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 Post subject: Rod lengths
PostPosted: Thu May 17, 2012 11:38 am 
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Joined: Tue May 15, 2012 3:08 pm
Posts: 4
Hi all, first post.
I'll be the owner of a new-to-me Outback in a few days. I'll be looking to use is mostly for fishing, Ive never fished from a kayak. I see from videos , guys use coventional and spinning reels. I have both as I surfcast. My question is , can a 8' or 9 ' spin/rod be used or would I be better off going shorter? I guess I'll find out when I fish the first time but I wouldnt mind knowing.
Great forum BTW.
Steve


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 Post subject: Re: Rod lengths
PostPosted: Thu May 17, 2012 1:07 pm 
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Joined: Wed Mar 14, 2012 3:21 pm
Posts: 16
nycsteve,

As far as I know, there are two reasons to consider rod length when kayak fishing. The first is the ability to reach around the bow when fighting a fish. I understand the Outback is about 12', so you should have no problem with a 8' or 9' rod. I have a Hobie Quest (13 feet long), and with a 6' 6" rod can reach around the bow fairly easily.

The second issue is ability to store the rod in the hull. When launching through the surf, you'll either secure your rods laying down on the top of the yak, or put them inside the hull. I can't speak for the Outback, but I have a bit of trouble getting my 7' 6" rod into my Hobie Quest (although someone on a different forum said they have no issue so maybe I just need to try harder). Of course, if you're not planning on fishing the ocean, then this is not an issue for you.

Enjoy your new ride!


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 Post subject: Re: Rod lengths
PostPosted: Thu May 17, 2012 4:16 pm 
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Joined: Tue Dec 29, 2009 1:19 am
Posts: 113
Location: New Zealand
I use everything from a 9 foot fly rod to 5'6" rod for bait fishing. As looshmoot says having a bit of length to get around the nose of the yak when playing a fish is handy.
If using longer rods, e.g. fly rod, clearing line from the tip can be a bit of a challenge. With my fly rod I achieve this by resting the reel against the grip on the nose of the Outback and leaning right back. The OB is so stable you can do this without worrying about tipping.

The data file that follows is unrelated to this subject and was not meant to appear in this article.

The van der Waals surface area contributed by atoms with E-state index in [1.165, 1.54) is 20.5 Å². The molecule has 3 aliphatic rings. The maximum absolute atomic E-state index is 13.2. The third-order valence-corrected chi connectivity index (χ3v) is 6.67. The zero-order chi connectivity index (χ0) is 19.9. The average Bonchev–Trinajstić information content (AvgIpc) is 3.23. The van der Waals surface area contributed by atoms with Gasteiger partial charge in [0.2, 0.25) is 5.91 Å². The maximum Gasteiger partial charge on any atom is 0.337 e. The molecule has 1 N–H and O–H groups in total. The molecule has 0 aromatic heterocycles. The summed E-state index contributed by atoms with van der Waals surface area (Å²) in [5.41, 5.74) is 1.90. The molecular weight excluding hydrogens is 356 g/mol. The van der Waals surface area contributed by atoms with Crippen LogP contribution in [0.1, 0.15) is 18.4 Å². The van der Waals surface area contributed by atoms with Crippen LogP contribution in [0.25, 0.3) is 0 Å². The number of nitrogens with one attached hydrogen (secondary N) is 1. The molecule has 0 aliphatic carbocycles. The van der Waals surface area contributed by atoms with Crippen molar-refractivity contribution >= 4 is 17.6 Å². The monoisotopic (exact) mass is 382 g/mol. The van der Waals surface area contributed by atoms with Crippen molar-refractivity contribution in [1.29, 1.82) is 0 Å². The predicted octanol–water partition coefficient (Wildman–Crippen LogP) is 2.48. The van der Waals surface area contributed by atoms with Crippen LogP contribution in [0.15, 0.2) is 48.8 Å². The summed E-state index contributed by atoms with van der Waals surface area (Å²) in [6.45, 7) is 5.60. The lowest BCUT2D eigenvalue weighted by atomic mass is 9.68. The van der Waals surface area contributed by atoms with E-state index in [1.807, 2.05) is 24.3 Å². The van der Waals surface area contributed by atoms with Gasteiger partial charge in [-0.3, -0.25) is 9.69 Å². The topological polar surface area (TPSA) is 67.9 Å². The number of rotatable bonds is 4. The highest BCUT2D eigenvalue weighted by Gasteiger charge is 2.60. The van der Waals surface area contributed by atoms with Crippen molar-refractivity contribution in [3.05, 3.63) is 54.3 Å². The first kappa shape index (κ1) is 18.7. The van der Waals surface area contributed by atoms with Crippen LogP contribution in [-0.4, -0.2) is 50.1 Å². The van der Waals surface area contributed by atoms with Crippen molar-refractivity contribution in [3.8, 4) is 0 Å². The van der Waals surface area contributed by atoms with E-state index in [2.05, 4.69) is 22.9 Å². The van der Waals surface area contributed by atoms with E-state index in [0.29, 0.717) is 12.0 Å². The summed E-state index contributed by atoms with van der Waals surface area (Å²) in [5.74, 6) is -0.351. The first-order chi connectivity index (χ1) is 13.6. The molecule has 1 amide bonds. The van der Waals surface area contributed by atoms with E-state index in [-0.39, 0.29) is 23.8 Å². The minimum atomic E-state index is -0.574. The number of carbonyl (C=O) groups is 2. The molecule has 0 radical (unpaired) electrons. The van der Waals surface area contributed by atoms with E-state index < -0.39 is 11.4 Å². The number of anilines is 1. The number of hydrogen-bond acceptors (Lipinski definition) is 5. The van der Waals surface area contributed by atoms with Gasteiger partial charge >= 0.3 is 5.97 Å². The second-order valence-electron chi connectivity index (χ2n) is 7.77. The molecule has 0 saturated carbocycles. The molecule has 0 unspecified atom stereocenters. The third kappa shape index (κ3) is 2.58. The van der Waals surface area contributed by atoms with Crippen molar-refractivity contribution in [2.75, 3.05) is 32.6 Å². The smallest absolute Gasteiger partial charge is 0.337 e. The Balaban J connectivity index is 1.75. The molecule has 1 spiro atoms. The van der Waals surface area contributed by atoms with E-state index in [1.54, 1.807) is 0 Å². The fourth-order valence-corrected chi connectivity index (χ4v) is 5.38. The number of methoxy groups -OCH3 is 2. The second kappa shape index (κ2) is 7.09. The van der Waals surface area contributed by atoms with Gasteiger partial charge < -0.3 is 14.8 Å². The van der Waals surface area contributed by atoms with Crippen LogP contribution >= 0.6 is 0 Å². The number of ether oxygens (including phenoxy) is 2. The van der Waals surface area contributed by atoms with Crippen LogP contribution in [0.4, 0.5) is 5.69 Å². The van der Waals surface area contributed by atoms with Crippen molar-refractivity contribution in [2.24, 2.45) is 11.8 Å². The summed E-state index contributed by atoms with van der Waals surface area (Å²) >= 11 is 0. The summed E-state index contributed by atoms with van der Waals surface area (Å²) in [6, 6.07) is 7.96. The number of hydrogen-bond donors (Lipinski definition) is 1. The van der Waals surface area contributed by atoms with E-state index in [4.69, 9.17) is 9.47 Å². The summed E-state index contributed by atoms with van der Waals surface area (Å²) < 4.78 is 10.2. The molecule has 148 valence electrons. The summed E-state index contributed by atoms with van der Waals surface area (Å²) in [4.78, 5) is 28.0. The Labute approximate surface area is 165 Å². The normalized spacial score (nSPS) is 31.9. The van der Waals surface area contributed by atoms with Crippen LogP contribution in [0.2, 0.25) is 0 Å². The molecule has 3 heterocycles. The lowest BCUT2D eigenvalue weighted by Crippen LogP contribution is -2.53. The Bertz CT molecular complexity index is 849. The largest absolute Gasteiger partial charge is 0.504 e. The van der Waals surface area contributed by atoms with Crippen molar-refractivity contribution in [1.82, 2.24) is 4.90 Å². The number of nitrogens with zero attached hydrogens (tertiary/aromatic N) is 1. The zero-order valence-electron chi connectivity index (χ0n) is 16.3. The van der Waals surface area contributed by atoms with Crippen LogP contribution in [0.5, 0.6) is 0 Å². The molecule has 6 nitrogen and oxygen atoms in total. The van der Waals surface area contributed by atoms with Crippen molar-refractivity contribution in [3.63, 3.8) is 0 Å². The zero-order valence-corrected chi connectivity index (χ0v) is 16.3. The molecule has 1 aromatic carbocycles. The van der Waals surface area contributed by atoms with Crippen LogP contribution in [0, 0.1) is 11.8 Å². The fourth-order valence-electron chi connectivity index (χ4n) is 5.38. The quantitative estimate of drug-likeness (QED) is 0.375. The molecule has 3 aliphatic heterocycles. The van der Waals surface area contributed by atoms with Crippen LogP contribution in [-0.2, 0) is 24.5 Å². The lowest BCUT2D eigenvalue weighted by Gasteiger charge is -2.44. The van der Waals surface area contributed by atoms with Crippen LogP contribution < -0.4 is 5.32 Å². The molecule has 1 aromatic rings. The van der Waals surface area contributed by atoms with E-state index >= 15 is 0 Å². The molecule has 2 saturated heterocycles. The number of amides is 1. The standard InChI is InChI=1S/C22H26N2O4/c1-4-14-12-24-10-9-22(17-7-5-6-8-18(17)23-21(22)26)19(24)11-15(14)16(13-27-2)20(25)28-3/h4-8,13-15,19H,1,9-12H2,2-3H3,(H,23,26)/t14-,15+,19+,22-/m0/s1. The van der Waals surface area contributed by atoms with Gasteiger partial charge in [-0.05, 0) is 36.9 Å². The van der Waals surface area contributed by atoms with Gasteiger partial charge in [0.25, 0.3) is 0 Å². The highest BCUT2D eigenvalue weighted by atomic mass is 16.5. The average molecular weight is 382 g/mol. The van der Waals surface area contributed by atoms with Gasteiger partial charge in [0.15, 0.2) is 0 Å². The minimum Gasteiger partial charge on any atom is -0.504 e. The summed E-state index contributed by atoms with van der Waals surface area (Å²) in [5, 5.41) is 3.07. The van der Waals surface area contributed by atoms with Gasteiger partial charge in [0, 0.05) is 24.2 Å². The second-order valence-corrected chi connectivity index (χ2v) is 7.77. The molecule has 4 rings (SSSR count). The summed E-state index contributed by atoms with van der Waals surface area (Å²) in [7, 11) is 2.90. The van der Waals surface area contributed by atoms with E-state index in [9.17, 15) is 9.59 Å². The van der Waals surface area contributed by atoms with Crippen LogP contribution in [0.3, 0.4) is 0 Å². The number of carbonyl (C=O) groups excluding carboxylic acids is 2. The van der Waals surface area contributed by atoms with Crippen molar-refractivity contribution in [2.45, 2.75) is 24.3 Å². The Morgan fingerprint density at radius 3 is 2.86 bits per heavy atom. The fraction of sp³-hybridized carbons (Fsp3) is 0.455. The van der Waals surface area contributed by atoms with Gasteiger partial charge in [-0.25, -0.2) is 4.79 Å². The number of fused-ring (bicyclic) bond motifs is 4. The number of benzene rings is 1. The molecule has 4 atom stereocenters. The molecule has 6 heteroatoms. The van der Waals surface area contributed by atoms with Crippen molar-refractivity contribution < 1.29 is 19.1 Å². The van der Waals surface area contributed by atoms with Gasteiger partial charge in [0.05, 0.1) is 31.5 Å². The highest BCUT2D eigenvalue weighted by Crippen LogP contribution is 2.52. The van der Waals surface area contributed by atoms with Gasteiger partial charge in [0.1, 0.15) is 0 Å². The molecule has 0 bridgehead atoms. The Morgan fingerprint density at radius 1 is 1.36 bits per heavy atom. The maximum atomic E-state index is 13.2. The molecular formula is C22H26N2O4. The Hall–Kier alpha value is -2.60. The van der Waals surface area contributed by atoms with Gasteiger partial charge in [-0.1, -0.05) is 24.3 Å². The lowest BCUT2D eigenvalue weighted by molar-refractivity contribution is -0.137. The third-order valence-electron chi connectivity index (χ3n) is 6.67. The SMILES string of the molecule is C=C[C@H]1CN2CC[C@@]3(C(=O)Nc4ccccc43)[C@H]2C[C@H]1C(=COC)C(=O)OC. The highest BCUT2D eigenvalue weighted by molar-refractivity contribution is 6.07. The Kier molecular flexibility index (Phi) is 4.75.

If I a rigging my fly rod I separate it into 2 equal sections, rig both sections, then join the rod.
I carry the longer rods in the spare paddle holder.
The other thing to watch out for with longer rods is "high sticking". That is putting too much pressure on the top of the rod when it is vertical. This is typically done when either drawing a larger fish close to the yak for netting or pulling line off the reel. The result is too much pressure placed on the rod tip resulting in a broken tip. If using a longer rod a long handled net or gaff makes handling fish yak side a lot easier with longer rods.

Hope this helps - enjoy your Outback - they are great.


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 Post subject: Re: Rod lengths
PostPosted: Fri May 18, 2012 11:27 am 
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Joined: Tue Apr 17, 2012 7:30 am
Posts: 85
I guess it depends on what kind of fishing you do.
I mostly fish inshore on the flats so a ridiculous casting distance isn't that important to me.
What's more important is how easy the rod is to handle and length is an issue here.

I started out with a 7'-6" rod but that was a bit too long and kind of awkward to manuever in a Kayak. In retrospect it could've been because the grip was pretty long as it was meant for two handed casting.

I bought a second rod that measured in at 7' and it's perfect. It also has a much shorter grip that's intended for one hand casting.
It's a St. Croix Avid Saltwater if you're interested.

I mostly use the 7'-6" rod as a backup and it has a top water on it. The 7' rod is what I do the majority of my fishing with.


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PostPosted: Sat May 19, 2012 8:21 am 
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Joined: Tue May 04, 2010 4:01 pm
Posts: 408
Due to shoulder injuries I had to abandon one handed fly rods and go to the two handed Spey Rods.

It didn't take but one big striper with a 14' Spey Rod to show, the advantage due to the laws of physics and the length of an arm in a fulcrum, a fish has when you are in a boat, even while standing. The fish luckily broke off the 10# test tippet.

After that event I went to the shorter Switch Rods 10'6". That is the maximum length I use in our Jon Boat. My son has a bigger boat, and I can get by with a 11' switch rod.

With my Freedom Hawks, I can stand up and my 10'6" switch rods would be too long for any fish over 5 pounds.

So I will be having a rod/line wizard add a bottom handle to my old 9' and 8'6" fly rods. I need a bottom handle to do the two handed spey casts.

My family for this past Christmas gave me a few spinning rods, and the 7' rod is the max that I want for fishing my tidal river and bay. The 6' and 6'6" rods are all the rod length, I need and want to handle in fresh water.

nycsteve wrote:
Hi all, first post.
I'll be the owner of a new-to-me Outback in a few days. I'll be looking to use is mostly for fishing, Ive never fished from a kayak. I see from videos , guys use coventional and spinning reels. I have both as I surfcast. My question is , can a 8' or 9 ' spin/rod be used or would I be better off going shorter? I guess I'll find out when I fish the first time but I wouldnt mind knowing.
Great forum BTW.
Steve

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2010 Freedom Hawk 12
2012 Freedom Hawk Pathfinder


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